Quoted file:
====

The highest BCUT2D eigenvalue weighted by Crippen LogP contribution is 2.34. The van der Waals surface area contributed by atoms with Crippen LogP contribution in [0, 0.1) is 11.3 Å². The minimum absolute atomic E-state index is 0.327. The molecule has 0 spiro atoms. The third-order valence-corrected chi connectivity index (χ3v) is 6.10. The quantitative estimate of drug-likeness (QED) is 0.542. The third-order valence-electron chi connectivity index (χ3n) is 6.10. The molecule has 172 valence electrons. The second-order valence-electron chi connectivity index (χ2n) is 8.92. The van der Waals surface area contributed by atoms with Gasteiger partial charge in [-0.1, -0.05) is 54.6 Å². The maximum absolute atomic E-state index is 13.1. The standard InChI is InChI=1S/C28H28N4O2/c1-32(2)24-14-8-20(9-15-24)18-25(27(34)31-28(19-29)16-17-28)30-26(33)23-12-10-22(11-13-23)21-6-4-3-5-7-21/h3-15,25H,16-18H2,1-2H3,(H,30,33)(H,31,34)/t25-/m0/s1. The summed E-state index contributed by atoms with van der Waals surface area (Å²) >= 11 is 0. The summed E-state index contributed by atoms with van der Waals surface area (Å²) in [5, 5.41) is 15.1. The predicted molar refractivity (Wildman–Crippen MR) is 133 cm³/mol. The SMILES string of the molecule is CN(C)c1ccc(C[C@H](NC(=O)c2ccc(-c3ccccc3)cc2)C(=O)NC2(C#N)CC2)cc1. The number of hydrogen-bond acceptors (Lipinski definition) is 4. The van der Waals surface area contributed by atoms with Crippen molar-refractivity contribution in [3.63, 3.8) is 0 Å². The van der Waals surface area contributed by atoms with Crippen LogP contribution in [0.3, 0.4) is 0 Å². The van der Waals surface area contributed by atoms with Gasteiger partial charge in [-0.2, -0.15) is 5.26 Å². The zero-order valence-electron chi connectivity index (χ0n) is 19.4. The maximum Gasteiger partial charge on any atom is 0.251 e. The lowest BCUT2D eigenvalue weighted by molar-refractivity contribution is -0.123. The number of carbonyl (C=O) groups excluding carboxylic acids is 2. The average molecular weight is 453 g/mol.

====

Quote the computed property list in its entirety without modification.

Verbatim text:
The highest BCUT2D eigenvalue weighted by Crippen LogP contribution is 2.34. The van der Waals surface area contributed by atoms with Crippen LogP contribution in [0, 0.1) is 11.3 Å². The minimum absolute atomic E-state index is 0.327. The molecule has 0 spiro atoms. The third-order valence-corrected chi connectivity index (χ3v) is 6.10. The quantitative estimate of drug-likeness (QED) is 0.542. The third-order valence-electron chi connectivity index (χ3n) is 6.10. The molecule has 172 valence electrons. The second-order valence-electron chi connectivity index (χ2n) is 8.92. The van der Waals surface area contributed by atoms with Gasteiger partial charge in [-0.1, -0.05) is 54.6 Å². The maximum absolute atomic E-state index is 13.1. The standard InChI is InChI=1S/C28H28N4O2/c1-32(2)24-14-8-20(9-15-24)18-25(27(34)31-28(19-29)16-17-28)30-26(33)23-12-10-22(11-13-23)21-6-4-3-5-7-21/h3-15,25H,16-18H2,1-2H3,(H,30,33)(H,31,34)/t25-/m0/s1. The summed E-state index contributed by atoms with van der Waals surface area (Å²) >= 11 is 0. The summed E-state index contributed by atoms with van der Waals surface area (Å²) in [5, 5.41) is 15.1. The predicted molar refractivity (Wildman–Crippen MR) is 133 cm³/mol. The SMILES string of the molecule is CN(C)c1ccc(C[C@H](NC(=O)c2ccc(-c3ccccc3)cc2)C(=O)NC2(C#N)CC2)cc1. The number of hydrogen-bond acceptors (Lipinski definition) is 4. The van der Waals surface area contributed by atoms with Crippen molar-refractivity contribution in [3.63, 3.8) is 0 Å². The van der Waals surface area contributed by atoms with Crippen LogP contribution in [0.3, 0.4) is 0 Å². The van der Waals surface area contributed by atoms with Gasteiger partial charge in [-0.2, -0.15) is 5.26 Å². The zero-order valence-electron chi connectivity index (χ0n) is 19.4. The maximum Gasteiger partial charge on any atom is 0.251 e. The lowest BCUT2D eigenvalue weighted by molar-refractivity contribution is -0.123. The number of carbonyl (C=O) groups excluding carboxylic acids is 2. The average molecular weight is 453 g/mol.